- Kaposi’s sarcoma
- Cutaneous T-cell lymphoma
Are retinoids safe?
The use of retinoids is relatively safe and effective when taken as prescribed. Your prescribing physician should be aware of your medical conditions, including:
- An allergy to retinoids or any of the inactive ingredients in their product.
- Are pregnant, plan on becoming pregnant, or are breastfeeding. Soriatane (acitretin) and Accutane (isotretinoin) carry a black box warning that they are contraindicated in females who are pregnant or may become pregnant. Accutane (isotretinoin) carries a high risk of birth defects if used during any stage of pregnancy.
- Have skin allergies or dryness.
You should also make sure they are aware of all the medications you take, including prescription drugs, over-the-counter medications, vitamins, and supplements, as they may cause drug interactions:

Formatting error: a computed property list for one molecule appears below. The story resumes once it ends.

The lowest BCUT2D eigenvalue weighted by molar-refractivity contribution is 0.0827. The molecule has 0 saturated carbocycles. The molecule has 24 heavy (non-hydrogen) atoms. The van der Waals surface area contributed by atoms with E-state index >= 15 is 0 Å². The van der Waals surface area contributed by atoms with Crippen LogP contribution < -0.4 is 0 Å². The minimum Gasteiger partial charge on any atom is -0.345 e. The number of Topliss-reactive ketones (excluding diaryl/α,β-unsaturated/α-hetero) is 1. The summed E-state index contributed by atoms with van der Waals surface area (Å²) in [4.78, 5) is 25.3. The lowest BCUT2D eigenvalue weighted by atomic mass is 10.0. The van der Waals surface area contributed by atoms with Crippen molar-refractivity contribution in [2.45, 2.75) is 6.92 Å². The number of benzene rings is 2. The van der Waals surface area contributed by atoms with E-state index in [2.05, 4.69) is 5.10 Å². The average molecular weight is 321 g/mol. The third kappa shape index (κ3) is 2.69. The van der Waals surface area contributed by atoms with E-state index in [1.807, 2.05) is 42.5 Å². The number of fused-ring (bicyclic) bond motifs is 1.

- Tetracycline antibiotics such as Vibramycin (doxycycline) and Minocin (minocycline)
- Tegretol (carbamazepine)
- Eskalith (lithium)
- Trexall (methotrexate)
- Coumadin (warfarin)
Can you take retinoids while you are pregnant or breastfeeding?
Oral acitretin and oral isotretinoin treatment are known to cause fetal harm and adverse effects on infants so they should NOT be used during pregnancy or breastfeeding. These medications are typically only used in patients with severe acne. Patients taking oral retinoids are required to register in their respective REMS safety programs that help ensure pregnancy prevention to minimize exposure to the fetus. Women of reproductive age should not take oral retinoids unless an effective form of contraception (birth control) is established.